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This historic book may have numerous typos and missing text. Purchasers can usually download a free scanned copy of the original book (without typos) from the publisher. Not indexed. Not illustrated. 1866 edition. Excerpt: ... parish is the proper type and most becoming form of the English clergyman as the captain of his ship is of the English naval officer. Admirals of the Red and Admirals of the Blue, and Commodores with authority ashore, are very fine fellows, and may perhaps be greater in their way than the captain can be in his; but for real naval efficiency and authority the captain of the ship on his own quarter-deck stands unequalled. And so it is with the parson of the parish in his own glebe. He is pure parson and nothing else, and in the daily work of his life, if he does that daily work diligently, he cannot but feel that he is devoting himself to those duties which properly belong to him. Whether a bishop in the House of Lords may so think of himself, or a bishop speaking from a platform, or a bishop in the turmoils of correspondence, or even a bishop dispensing his patronage, may be more doubtful. And the easy dean may doubt whether such ease was intended for him when he took upon himself to bear the arms of St. Paul. And the fellow of a college, even though he be tutor as well as fellow, may feel some qualms as to that word reverend with which he has caused the world to address him. But the parson in his parish must know that he has got himself into that place for which he has been expressly fitted by the orders he has taken. The curate, who is always a curate, to whom it is never given to exercise by his own right the highest clerical authority in his parish, cannot be said to have fulfilled the mission of his profession satisfactorily, let him have worked ever so nobly. He is as the lieutenant who never rises to be a captain. But the parson requires no further exaltation for clerical excellence. The higher he rises above parsondom, the less...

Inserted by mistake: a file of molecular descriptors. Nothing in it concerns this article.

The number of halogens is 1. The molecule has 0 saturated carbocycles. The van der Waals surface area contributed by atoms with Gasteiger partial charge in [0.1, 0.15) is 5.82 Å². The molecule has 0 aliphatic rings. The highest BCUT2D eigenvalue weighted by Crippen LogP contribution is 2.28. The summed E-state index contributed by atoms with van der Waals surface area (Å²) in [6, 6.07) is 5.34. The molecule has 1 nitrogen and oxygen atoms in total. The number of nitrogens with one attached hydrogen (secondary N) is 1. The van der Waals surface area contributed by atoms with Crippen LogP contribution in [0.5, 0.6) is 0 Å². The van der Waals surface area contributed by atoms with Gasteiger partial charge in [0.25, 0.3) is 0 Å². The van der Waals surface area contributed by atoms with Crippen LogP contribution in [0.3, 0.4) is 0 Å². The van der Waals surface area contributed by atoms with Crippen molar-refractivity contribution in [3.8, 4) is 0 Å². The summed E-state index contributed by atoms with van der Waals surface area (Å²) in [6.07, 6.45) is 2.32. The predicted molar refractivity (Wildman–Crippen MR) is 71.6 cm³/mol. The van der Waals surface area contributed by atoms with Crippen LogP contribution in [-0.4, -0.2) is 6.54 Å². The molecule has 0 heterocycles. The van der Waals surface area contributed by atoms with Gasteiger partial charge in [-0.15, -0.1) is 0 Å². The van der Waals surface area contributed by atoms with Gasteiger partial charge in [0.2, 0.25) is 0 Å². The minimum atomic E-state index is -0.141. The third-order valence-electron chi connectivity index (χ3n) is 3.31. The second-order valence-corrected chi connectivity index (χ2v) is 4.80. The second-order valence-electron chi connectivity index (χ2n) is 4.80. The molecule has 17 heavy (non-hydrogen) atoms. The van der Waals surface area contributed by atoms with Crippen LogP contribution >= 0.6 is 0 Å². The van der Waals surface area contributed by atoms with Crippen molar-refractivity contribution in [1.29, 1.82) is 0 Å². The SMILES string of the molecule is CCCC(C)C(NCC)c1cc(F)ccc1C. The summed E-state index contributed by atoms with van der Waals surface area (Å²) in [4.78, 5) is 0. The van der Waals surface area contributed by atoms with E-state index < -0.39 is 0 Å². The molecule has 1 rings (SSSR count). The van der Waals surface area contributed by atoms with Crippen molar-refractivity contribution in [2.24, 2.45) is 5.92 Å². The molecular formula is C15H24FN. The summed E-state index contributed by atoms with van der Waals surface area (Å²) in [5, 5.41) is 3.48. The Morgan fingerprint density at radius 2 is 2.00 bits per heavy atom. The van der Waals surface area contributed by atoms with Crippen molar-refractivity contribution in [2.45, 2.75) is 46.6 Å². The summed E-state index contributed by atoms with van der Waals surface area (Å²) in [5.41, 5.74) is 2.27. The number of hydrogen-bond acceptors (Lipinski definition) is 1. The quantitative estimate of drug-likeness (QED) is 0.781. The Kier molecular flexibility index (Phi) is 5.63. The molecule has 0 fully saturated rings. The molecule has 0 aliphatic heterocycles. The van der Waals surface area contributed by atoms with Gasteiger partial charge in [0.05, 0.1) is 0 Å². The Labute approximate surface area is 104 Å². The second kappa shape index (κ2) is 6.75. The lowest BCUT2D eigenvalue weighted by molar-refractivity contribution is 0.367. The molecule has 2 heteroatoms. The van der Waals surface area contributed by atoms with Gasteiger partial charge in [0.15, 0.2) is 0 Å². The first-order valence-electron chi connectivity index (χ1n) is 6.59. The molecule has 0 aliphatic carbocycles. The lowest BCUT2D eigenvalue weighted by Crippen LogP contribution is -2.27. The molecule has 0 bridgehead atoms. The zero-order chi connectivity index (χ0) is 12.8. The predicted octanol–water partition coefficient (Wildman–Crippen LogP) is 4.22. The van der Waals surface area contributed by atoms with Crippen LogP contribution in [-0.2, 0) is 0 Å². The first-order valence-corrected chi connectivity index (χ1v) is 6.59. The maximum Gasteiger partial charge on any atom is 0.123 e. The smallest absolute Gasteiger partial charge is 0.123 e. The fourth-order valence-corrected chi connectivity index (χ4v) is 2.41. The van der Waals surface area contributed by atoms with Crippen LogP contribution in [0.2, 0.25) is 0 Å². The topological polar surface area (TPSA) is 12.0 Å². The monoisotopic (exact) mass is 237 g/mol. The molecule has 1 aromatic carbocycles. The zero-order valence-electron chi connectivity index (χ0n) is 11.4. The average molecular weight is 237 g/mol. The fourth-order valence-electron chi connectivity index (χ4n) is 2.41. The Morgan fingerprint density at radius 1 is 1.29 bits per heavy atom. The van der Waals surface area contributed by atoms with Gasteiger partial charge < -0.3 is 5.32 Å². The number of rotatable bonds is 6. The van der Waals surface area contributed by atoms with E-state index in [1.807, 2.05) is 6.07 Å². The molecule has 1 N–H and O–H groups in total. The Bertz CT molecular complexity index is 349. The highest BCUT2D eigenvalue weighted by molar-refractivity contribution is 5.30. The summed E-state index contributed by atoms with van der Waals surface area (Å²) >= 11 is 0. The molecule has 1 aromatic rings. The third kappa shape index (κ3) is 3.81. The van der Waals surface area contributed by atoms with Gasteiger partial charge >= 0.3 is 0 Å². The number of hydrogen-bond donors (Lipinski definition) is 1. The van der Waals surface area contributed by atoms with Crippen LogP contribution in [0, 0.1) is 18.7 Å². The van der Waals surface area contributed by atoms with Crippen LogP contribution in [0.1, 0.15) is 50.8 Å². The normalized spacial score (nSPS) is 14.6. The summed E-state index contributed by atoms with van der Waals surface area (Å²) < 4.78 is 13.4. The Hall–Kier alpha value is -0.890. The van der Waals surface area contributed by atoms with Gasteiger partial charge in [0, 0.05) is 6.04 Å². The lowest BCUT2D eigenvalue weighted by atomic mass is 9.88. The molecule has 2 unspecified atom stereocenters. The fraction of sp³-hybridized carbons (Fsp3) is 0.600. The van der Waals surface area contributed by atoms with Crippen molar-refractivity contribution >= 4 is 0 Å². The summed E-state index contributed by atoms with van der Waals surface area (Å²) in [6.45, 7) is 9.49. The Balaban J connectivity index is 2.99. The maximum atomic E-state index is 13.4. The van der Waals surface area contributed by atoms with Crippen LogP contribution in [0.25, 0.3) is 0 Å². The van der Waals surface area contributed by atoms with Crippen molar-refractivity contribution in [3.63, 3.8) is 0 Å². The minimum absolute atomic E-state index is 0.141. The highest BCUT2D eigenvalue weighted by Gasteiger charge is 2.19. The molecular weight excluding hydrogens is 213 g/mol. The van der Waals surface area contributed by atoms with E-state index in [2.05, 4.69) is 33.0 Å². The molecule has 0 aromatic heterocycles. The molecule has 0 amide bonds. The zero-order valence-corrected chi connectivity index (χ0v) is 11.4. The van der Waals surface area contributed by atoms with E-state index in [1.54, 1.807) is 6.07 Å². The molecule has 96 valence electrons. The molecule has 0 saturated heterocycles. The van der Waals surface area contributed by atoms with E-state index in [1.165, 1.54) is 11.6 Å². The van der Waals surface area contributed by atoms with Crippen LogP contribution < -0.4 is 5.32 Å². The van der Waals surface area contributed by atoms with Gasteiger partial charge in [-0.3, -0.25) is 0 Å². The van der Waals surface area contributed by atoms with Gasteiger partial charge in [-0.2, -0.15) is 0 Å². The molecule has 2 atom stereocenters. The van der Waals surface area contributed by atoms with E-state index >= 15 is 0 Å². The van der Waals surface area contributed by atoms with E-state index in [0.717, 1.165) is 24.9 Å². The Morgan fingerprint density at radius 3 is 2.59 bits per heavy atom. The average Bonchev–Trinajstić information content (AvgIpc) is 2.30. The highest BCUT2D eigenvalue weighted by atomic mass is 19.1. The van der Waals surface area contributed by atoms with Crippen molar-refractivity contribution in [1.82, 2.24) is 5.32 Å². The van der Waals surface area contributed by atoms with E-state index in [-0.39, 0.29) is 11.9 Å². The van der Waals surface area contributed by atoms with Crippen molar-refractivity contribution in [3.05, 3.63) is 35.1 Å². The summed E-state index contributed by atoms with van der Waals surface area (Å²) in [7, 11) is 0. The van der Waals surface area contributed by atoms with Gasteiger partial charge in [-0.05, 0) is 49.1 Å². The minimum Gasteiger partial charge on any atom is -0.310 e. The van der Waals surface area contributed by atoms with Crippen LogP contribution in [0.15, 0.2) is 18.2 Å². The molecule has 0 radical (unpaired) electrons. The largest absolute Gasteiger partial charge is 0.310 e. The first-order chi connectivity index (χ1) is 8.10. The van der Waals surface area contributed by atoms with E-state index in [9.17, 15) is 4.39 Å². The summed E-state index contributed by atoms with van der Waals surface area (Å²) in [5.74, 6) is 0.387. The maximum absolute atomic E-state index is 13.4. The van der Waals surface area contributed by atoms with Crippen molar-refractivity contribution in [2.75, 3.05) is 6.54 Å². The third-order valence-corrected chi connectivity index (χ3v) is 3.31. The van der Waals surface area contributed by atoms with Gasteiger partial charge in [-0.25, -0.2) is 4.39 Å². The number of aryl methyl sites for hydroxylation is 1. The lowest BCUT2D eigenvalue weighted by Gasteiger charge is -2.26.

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Anthony Trollope (1815 1882) was one of the most successful, prolific and respected English novelists of the Victorian era.
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